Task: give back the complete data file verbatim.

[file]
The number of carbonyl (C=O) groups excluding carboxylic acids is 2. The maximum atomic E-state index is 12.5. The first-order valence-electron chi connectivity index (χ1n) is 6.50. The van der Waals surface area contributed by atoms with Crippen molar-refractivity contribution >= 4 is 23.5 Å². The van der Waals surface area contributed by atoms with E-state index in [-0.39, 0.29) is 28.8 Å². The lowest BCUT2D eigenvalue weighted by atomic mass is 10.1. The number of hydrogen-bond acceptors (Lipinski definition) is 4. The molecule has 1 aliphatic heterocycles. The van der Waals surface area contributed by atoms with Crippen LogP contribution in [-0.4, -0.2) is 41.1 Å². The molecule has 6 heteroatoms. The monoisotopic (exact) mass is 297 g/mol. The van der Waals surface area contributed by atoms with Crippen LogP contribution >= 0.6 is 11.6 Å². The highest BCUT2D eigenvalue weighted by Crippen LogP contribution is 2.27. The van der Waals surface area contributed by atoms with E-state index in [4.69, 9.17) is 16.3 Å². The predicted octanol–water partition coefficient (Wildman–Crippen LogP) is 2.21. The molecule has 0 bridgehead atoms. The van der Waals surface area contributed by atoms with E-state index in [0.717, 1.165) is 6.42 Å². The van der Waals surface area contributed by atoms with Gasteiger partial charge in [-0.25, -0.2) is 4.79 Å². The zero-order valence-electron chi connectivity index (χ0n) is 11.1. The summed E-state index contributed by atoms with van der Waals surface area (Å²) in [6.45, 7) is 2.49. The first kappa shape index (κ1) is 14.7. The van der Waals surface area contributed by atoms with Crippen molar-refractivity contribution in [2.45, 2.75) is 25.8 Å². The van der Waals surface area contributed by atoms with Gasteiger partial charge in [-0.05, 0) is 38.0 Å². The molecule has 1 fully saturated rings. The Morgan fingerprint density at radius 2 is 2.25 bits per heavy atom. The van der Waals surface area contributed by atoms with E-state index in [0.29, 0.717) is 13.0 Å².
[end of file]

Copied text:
The number of carbonyl (C=O) groups excluding carboxylic acids is 2. The maximum atomic E-state index is 12.5. The first-order valence-electron chi connectivity index (χ1n) is 6.50. The van der Waals surface area contributed by atoms with Crippen molar-refractivity contribution >= 4 is 23.5 Å². The van der Waals surface area contributed by atoms with E-state index in [-0.39, 0.29) is 28.8 Å². The lowest BCUT2D eigenvalue weighted by atomic mass is 10.1. The number of hydrogen-bond acceptors (Lipinski definition) is 4. The molecule has 1 aliphatic heterocycles. The van der Waals surface area contributed by atoms with Crippen LogP contribution in [-0.4, -0.2) is 41.1 Å². The molecule has 6 heteroatoms. The monoisotopic (exact) mass is 297 g/mol. The van der Waals surface area contributed by atoms with Crippen LogP contribution >= 0.6 is 11.6 Å². The highest BCUT2D eigenvalue weighted by Crippen LogP contribution is 2.27. The van der Waals surface area contributed by atoms with E-state index in [4.69, 9.17) is 16.3 Å². The predicted octanol–water partition coefficient (Wildman–Crippen LogP) is 2.21. The molecule has 0 bridgehead atoms. The van der Waals surface area contributed by atoms with E-state index in [0.717, 1.165) is 6.42 Å². The van der Waals surface area contributed by atoms with Gasteiger partial charge in [-0.25, -0.2) is 4.79 Å². The zero-order valence-electron chi connectivity index (χ0n) is 11.1. The summed E-state index contributed by atoms with van der Waals surface area (Å²) in [6.45, 7) is 2.49. The first kappa shape index (κ1) is 14.7. The van der Waals surface area contributed by atoms with Crippen molar-refractivity contribution in [2.45, 2.75) is 25.8 Å². The van der Waals surface area contributed by atoms with Gasteiger partial charge in [-0.05, 0) is 38.0 Å². The molecule has 1 fully saturated rings. The Morgan fingerprint density at radius 2 is 2.25 bits per heavy atom. The van der Waals surface area contributed by atoms with E-state index in [0.29, 0.717) is 13.0 Å².